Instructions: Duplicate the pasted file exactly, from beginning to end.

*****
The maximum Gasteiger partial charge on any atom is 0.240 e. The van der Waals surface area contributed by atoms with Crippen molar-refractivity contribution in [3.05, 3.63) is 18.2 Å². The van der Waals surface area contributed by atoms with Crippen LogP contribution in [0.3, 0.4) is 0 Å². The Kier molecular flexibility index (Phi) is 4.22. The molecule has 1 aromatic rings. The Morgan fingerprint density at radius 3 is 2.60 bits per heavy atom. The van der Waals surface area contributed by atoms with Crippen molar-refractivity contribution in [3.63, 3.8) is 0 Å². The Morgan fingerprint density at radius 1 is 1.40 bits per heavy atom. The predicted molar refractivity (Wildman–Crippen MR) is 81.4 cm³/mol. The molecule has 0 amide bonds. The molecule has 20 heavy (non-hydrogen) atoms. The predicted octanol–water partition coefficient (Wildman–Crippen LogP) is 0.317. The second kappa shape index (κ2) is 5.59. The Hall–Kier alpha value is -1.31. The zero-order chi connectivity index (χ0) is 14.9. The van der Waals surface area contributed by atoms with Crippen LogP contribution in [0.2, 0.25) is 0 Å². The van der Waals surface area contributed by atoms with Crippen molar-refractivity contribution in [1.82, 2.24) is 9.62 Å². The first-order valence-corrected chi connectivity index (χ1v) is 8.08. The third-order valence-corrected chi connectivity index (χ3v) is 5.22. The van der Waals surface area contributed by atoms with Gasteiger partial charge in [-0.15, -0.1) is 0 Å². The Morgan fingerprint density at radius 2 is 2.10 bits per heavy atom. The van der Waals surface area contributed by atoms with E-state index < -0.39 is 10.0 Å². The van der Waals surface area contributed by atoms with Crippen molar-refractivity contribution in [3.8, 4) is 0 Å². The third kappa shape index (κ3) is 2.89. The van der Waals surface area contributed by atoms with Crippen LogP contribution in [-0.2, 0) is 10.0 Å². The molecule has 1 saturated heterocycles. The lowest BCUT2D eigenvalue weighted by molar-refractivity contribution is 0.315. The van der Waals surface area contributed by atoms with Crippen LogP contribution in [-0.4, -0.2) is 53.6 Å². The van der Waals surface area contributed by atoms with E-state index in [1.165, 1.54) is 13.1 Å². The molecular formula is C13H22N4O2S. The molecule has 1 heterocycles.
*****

The maximum Gasteiger partial charge on any atom is 0.240 e. The van der Waals surface area contributed by atoms with Crippen molar-refractivity contribution in [3.05, 3.63) is 18.2 Å². The van der Waals surface area contributed by atoms with Crippen LogP contribution in [0.3, 0.4) is 0 Å². The Kier molecular flexibility index (Phi) is 4.22. The molecule has 1 aromatic rings. The Morgan fingerprint density at radius 3 is 2.60 bits per heavy atom. The van der Waals surface area contributed by atoms with Crippen molar-refractivity contribution in [3.63, 3.8) is 0 Å². The Morgan fingerprint density at radius 1 is 1.40 bits per heavy atom. The predicted molar refractivity (Wildman–Crippen MR) is 81.4 cm³/mol. The molecule has 0 amide bonds. The molecule has 20 heavy (non-hydrogen) atoms. The predicted octanol–water partition coefficient (Wildman–Crippen LogP) is 0.317. The second kappa shape index (κ2) is 5.59. The Hall–Kier alpha value is -1.31. The zero-order chi connectivity index (χ0) is 14.9. The van der Waals surface area contributed by atoms with Crippen LogP contribution in [0.2, 0.25) is 0 Å². The van der Waals surface area contributed by atoms with Crippen molar-refractivity contribution in [1.82, 2.24) is 9.62 Å². The first-order valence-corrected chi connectivity index (χ1v) is 8.08. The third-order valence-corrected chi connectivity index (χ3v) is 5.22. The van der Waals surface area contributed by atoms with Gasteiger partial charge in [-0.15, -0.1) is 0 Å². The Morgan fingerprint density at radius 2 is 2.10 bits per heavy atom. The van der Waals surface area contributed by atoms with E-state index < -0.39 is 10.0 Å². The van der Waals surface area contributed by atoms with Crippen molar-refractivity contribution in [3.8, 4) is 0 Å². The third kappa shape index (κ3) is 2.89. The van der Waals surface area contributed by atoms with Crippen LogP contribution in [-0.2, 0) is 10.0 Å². The molecule has 1 saturated heterocycles. The lowest BCUT2D eigenvalue weighted by molar-refractivity contribution is 0.315. The van der Waals surface area contributed by atoms with Crippen LogP contribution in [-0.4, -0.2) is 53.6 Å². The van der Waals surface area contributed by atoms with E-state index in [1.165, 1.54) is 13.1 Å². The molecular formula is C13H22N4O2S. The molecule has 1 heterocycles.